This reflection on Rogue One contains minor spoilers, but truly nothing you wouldn’t expect based on the trailer.
Last Friday, some students from Houston Canterbury got together to see Rogue One and to do a little theological reflection on it over dinner. Our discussion following the film largely revolved around common themes from the reviews that are already out there: the look and feel of the film (close enough to Episodes 4-6 to feel right), whether we liked the CGI faces or not (totally weird!), and the classical role of the droid as comic relief (much appreciated in this dark film). In the end, we all agreed that this was a pretty good action movie. While we talked a little bit about Galen Erso’s inglorious act of rebellion and the blind warrior monk, we generally agreed that Rogue One really didn’t offer us much to work with theologically.
Ultimately, the thing that does make Rogue One stand out in the Star Wars world is not that it’s darker than other episodes (see The Empire Strikes Back); it’s a heightened moral ambiguity that is introduced into an imaginary world built on a dualistic conflict between good and evil. As in the other films in the franchise, it’s still quite clear who the good guys are and who the bad guys are in this movie. However, Rogue One is different because there are brief moments when the good guys seem less good. Episode VII drew us in with a Stormtrooper who has a crisis of conscience. Rogue One weaves a moral ambiguity into its albeit superficial portrayal of rebel soldiers with damaged consciences.
In the trailer, the rebel Saw Gerrera’s voice asks, “If you continue to fight, what will you become?” The movie responds to this question as we encounter rebel soldiers who believe in the cause and follow the orders of their superiors, but who are troubled by the violence they have inflicted upon others. To be more precise (or perhaps to read as much into a sparse script devoid of character development as I can), they suffer from moral injury, that is, the emotional and spiritual impact of participating in or witnessing actions which violate one’s core moral values. Until just recently, our own culture has unquestioningly dealt with these invisible wounds by trying to reassure the sufferer of the justice of the cause or that they were carrying out a sacred duty. For a brief moment, we see a hunger for this kind of reassurance among the soldiers who volunteer to help our protagonist Jyn Erso steal the plans for the Death Star. It then comes as little surprise that they sign up for what is essentially a suicide mission in hopes of wiping away their shame through the self-sacrifice of martyrdom for a righteous cause.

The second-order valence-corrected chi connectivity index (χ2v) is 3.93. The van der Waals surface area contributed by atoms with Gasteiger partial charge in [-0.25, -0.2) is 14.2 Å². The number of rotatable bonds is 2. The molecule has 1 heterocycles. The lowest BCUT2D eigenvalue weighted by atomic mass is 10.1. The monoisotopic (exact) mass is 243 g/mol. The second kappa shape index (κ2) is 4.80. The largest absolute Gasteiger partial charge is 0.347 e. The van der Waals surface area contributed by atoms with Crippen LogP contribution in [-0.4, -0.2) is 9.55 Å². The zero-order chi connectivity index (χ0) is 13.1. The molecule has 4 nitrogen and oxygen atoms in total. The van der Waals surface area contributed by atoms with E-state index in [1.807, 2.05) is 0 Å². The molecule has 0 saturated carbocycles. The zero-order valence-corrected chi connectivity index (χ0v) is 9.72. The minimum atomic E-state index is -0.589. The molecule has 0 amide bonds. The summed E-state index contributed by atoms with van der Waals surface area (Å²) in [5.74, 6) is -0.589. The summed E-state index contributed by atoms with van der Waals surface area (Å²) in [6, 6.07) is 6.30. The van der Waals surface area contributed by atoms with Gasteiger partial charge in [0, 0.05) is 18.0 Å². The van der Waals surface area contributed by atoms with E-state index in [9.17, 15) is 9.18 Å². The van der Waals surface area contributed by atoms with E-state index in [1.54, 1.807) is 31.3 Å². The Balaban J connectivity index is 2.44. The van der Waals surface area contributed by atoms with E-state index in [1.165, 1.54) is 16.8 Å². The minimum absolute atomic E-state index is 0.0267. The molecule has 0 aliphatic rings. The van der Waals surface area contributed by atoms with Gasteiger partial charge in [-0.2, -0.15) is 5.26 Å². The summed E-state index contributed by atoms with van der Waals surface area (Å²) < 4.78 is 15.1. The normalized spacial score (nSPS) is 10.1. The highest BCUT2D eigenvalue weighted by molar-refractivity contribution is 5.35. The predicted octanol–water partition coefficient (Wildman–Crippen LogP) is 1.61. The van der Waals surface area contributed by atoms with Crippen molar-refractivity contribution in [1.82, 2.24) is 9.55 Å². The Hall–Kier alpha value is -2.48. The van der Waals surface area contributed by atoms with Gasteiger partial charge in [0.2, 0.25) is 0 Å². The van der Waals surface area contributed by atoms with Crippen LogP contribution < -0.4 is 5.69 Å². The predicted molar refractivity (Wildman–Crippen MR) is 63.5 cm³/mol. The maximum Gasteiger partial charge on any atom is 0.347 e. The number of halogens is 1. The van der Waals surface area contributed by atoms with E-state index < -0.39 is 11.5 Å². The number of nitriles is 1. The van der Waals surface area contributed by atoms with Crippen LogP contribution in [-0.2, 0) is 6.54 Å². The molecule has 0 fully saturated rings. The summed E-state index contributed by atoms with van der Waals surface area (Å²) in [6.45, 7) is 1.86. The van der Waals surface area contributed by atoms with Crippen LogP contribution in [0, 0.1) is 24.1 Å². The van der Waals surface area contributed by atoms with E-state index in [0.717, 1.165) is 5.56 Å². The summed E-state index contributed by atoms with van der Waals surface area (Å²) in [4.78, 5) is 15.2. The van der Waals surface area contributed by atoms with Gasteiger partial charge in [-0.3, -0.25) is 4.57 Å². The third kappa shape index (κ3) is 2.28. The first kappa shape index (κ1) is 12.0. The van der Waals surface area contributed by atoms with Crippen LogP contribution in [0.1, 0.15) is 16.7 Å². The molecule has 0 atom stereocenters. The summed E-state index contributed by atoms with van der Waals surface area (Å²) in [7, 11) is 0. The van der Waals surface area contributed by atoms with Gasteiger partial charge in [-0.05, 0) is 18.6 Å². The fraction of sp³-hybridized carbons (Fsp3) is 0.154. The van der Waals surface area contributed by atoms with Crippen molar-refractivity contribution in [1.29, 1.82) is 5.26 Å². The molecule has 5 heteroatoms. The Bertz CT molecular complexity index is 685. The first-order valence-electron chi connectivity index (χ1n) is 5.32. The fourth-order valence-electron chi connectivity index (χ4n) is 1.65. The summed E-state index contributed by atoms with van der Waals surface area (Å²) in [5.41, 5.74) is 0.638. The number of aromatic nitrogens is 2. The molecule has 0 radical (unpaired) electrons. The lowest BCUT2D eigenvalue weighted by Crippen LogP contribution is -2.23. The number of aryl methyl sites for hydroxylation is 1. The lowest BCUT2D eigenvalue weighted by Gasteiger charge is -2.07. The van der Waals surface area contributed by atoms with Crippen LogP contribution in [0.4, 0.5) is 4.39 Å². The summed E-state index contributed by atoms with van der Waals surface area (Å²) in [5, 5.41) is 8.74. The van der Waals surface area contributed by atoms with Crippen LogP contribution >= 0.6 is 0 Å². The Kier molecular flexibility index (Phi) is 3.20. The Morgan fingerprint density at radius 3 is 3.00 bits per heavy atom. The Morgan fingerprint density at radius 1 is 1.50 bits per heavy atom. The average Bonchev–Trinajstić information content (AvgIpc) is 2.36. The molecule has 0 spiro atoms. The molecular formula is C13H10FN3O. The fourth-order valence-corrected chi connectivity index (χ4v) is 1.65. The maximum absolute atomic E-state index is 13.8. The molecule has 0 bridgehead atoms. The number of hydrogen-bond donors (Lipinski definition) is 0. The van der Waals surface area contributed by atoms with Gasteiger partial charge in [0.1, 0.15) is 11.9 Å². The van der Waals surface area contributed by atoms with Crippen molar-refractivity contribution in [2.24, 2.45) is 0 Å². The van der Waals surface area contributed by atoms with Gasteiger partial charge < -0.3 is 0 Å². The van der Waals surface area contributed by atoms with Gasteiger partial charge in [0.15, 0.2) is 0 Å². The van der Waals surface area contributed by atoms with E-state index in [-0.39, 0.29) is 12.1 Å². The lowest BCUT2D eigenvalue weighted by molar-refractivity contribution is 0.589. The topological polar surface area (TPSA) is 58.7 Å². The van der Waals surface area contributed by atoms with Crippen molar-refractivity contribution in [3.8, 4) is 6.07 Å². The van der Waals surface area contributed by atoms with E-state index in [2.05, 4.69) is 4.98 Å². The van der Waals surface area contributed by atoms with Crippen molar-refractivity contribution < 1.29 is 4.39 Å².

Rogue One raises the specter of moral injury only to “resolve” it with martyrdom, but the survivors of armed conflict outside of the all too-tidy Star Wars universe often experience internal wounds of conscience that defy all societal appeals to a righteous cause or sacred duty. In the movie, the answer to Saw Gerrara’s intriguing question, “If you continue to fight, what will you become?” is simply “a hero.” But of course those who work with veterans in real life are discovering that their answer to this question is far more complicated.
If you are interested in exploring this question more deeply, here are a couple of go-to short texts: Killing from the Inside Out: Moral Injury and Just War by Robert Meagher examines the legacy of just war theory and argues that it keeps us from dealing properly with the inner woundedness of our soldiers. David Peters’ new book, Post-traumatic God: How the Church Cares for People Who Have Been to Hell and Back, presents some ways for church communities to accompany veterans through the inner work of healing and reconciliation.